Love is freedom and equality for all.
Love is the Pig Power t-shirt your Grandma did not understand, nor approve of, but never said a word about.
Happy Valentine’s Day to you and yours.
January 30, 2013
My Dad was a sensitive guy.
Sometimes it seemed like the whole world was too much for him.
Too loud. Too odiferous. Too crowded. Too bright. Too fast.
When overwhelmed by his senses, he raised one eyebrow in disapproval, lowered his newspaper, looked over at whoever was nearby, shook his head, muttered something inaudible, raised the paper again.
Mom called him, “The Nose,” because he could sniff out even a hint of spice or seasoning the second he walked in the door.
“Is that garlic?” he’d bellow, nose wrinkled in disgust.
Due to his sensitivity, we were raised on the blandest food, only ever-so-slightly salted.
Which might explain my lifelong longing for flavorful food.
Please, pass the garlic!
One night at home many years ago, I laughed hard at something and saw him out of the corner of my eye, fake-wincing in pain at the decibel level of my guffaw.
Which made me laugh even harder.
I said, “Sorry, Daddy,” not really meaning it.
He smiled broadly, shook his head in disbelief and said tiredly, but with love, “You’ve had that laugh since you were a little, little girl.”
January 24, 2013
Listening, reading, and watching much right now. The world provides much rich fodder.
Excerpts from President Obama’s Inaugural address. Here’s the full transcript.
For we, the people, understand that our country cannot succeed when a shrinking few do very well and a growing many barely make it.
…We the people declare today that the most evident of truth that all of us are created equal — is the star that guides us still; just as it guided our forebears through Seneca Falls and Selma and Stonewall; just as it guided all those men and women, sung and unsung, who left footprints along this great mall, to hear a preacher say that we cannot walk alone; to hear a King proclaim that our individual freedom is inextricably bound to the freedom of every soul on Earth.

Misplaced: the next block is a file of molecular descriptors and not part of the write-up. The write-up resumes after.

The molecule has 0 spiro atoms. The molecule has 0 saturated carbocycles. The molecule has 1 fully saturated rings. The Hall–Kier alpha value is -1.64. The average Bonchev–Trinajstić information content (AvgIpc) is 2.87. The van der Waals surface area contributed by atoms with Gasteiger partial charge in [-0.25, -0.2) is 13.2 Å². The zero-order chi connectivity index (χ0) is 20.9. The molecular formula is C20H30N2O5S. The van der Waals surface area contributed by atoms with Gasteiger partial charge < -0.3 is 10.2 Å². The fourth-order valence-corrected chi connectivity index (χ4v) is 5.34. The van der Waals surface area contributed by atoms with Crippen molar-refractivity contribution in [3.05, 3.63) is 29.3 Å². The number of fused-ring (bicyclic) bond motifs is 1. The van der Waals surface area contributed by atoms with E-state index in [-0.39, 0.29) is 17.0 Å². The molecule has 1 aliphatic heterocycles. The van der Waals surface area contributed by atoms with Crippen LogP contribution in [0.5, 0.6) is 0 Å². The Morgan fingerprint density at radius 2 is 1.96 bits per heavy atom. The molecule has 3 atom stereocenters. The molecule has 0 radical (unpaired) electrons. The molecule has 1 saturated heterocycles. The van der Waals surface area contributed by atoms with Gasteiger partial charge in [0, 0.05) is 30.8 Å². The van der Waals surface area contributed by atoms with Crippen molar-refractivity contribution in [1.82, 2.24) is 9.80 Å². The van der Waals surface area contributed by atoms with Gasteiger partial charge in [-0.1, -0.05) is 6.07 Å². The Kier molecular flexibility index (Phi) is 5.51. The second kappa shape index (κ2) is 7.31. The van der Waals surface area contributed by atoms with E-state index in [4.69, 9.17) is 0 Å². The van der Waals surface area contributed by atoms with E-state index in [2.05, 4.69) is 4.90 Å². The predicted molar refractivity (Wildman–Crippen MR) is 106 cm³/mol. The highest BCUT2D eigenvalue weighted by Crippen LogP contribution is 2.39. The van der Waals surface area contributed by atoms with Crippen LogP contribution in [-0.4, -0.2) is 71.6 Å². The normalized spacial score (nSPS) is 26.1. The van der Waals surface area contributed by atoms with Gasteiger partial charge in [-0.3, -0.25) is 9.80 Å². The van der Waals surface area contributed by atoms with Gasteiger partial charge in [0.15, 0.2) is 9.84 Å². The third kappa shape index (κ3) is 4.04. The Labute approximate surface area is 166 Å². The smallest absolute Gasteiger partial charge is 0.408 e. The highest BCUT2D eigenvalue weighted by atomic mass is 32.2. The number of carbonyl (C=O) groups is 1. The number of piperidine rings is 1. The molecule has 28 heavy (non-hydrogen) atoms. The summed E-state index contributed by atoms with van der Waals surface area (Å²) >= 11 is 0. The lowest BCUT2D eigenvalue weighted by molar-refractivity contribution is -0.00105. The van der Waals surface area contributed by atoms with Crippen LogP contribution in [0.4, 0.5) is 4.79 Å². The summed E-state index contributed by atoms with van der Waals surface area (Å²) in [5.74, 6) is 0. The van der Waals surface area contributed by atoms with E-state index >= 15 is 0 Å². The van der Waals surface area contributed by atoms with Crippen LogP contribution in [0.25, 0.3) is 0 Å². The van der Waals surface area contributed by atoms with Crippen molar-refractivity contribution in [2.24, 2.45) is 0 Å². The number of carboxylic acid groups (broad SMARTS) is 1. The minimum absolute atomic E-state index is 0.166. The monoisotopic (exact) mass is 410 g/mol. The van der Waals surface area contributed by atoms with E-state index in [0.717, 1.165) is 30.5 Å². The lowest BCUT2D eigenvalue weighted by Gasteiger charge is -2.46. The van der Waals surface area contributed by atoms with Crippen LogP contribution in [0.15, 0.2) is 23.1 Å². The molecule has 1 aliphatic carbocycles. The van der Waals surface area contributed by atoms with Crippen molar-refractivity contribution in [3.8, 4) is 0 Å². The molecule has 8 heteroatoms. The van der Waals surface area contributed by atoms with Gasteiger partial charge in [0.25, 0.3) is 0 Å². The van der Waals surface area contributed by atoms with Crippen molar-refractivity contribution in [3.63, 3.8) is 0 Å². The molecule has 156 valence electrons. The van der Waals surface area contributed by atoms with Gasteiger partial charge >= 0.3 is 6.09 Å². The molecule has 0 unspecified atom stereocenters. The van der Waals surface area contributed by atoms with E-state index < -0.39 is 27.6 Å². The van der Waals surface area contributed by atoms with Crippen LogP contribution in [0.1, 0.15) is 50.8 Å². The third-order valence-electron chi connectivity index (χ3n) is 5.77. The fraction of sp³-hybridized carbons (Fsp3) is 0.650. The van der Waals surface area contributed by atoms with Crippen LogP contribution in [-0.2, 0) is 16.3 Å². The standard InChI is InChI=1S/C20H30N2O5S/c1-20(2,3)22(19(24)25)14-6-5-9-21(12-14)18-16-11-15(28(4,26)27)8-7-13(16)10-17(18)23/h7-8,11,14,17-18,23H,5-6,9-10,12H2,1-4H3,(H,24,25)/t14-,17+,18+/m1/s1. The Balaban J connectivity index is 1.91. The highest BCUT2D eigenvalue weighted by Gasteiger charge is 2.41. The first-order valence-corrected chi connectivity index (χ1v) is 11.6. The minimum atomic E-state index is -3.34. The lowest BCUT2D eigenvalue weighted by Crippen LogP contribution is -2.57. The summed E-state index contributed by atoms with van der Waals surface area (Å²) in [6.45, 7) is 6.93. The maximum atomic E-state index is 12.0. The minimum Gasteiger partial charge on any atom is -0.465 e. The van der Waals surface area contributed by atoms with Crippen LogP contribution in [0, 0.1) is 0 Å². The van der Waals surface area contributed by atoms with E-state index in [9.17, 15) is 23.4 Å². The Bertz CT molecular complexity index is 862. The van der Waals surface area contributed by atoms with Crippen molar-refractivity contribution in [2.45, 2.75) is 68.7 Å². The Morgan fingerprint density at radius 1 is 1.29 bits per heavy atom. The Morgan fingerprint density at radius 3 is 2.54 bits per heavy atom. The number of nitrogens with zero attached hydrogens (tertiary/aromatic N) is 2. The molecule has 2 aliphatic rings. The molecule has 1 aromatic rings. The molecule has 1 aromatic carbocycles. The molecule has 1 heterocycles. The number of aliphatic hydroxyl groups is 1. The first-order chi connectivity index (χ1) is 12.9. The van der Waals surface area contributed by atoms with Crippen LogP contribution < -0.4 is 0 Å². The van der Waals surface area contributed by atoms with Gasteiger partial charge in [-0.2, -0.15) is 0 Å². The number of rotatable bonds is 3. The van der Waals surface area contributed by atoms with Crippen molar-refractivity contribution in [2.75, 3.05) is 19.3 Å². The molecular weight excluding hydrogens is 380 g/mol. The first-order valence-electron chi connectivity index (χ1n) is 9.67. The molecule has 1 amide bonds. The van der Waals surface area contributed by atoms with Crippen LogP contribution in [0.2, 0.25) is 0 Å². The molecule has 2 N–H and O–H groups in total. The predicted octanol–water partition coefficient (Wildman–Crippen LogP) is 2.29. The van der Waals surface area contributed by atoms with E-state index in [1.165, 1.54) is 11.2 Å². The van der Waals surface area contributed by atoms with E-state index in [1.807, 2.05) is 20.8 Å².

…Our journey is not complete until our gay brothers and sisters are treated like anyone else under the law, for if we are truly created equal, then surely the love we commit to one another must be equal, as well.
From Joan Didion’s Slouching Towards Bethlehem:
The willingness to accept responsibility for one’s own life is the source from which self-respect springs…
To have that sense of one’s intrinsic worth which constitutes self-respect is potentially to have everything: the ability to discriminate, to love and to remain indifferent. To lack it is to be locked within oneself, paradoxically incapable of either love or indifference.
…I think we are well advised to keep on nodding terms with the people we used to be, whether we find them attractive company or not. Otherwise they turn up unannounced and surprise us, come hammering on the mind’s door at 4 a.m. of a bad night and demand to know who deserted them, who betrayed them, who is going to make amends.